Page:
Colonial artists help piece the past together

Posted by barbara on October 14, 2012


Adelong Creek view looking towards the township of Adelong and Tumut in the Snowy Mountains area


What can be more exciting than stumbling across a dated historic illustration that is an almost perfect match with a current day photo of the same landscape, creating a 'now and then' duo that has the potential to fill in the dots as to what existed when and where?

Take, for example, the nondescript photograph above shot from the northern side of Adelong Creek near the junction of the Sawyer's Creek tributary, on the outskirts of the township of Adelong in southern NSW near Tumut.

Taken as a record shot, the 2010 photo captures an iconic rock on the left hand side which proved to be a vital clue to unravelling the history of this site.

Little did the the artist Edward Coombes (1830-1895) think at the time that his 1870 watercolour, featured below, might play a role decades down the track in revealing not only the location but also the architectural style of the gold ore crushing battery that once occupied the middle distance.



The National Library of Australia holds the original Edward Coombes' illustration

Variously known as the Great Western and Edwards Mill, the water powered ore crushing factory in the middle distance was renamed the Williams Mill after changing hands.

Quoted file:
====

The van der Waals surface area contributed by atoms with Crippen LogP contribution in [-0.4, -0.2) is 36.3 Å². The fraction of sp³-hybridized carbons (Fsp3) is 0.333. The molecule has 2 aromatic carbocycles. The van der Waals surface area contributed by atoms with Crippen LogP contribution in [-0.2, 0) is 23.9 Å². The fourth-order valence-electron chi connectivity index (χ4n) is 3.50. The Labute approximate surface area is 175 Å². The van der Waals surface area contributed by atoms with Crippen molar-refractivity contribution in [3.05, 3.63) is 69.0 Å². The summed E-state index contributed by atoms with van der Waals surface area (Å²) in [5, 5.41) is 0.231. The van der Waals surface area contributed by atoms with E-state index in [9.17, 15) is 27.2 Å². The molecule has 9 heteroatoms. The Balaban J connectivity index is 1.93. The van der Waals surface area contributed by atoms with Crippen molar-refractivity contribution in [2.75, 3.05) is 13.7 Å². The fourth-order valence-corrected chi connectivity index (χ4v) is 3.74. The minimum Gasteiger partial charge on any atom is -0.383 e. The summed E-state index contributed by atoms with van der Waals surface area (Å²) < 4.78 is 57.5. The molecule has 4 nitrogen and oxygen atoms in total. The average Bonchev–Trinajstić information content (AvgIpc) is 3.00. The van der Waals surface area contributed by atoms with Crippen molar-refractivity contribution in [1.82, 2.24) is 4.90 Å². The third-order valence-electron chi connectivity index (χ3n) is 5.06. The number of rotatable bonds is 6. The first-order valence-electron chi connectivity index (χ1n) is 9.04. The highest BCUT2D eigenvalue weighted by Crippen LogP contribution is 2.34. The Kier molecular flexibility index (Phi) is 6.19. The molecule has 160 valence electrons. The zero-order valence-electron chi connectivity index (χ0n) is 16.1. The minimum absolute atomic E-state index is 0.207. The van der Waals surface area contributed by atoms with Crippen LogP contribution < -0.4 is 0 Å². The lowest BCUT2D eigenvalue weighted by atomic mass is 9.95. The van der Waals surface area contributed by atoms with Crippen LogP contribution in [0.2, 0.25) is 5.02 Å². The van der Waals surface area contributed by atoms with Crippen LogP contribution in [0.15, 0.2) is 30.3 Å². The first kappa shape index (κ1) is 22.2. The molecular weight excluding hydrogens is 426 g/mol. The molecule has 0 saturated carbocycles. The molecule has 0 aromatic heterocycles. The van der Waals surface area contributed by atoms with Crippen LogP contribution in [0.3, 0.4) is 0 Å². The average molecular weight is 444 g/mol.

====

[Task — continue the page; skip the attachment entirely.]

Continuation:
While Coombes used artistic license, increasing the steepness of the hillslopes and rendering the distinctive rock out of all proportion in relation to the lay of the land, it is unmistakeably the same scene.

And when you compare the now and then images, it not only indicates the location and architectural style of the ore crushing mill but also the route of water originally siphoned off Adelong Creek to turn, and hence power, the water wheel before it was eventually reunited with Adelong Creek.

Note the man-made diversion channel in the illustration and its legacy in the contemporary photo, in the form of an indented channel.

In the absence of such illustrations, we only have written records to go by and words fail to convey the nature of the structure that pulverised gold-bearing ore and sought to extract the maximum amount of gold.



The ruins of the Williams Mill on the Sawyers Creek tributary

All along Adelong Creek, unprofitable and/or flood-prone ore crushing mills were routinely plundered in order to construct the next generation of better performing mills. Readily recycled components included water wheels, water transporting races and the building materials of local stone.

For the record, all that is left of the ore crushing mill depicted in the Coombs' historic illustration is a bed of rubble above, located in the middle distance of the first photo in this blog post as lumpy disturbed ground.


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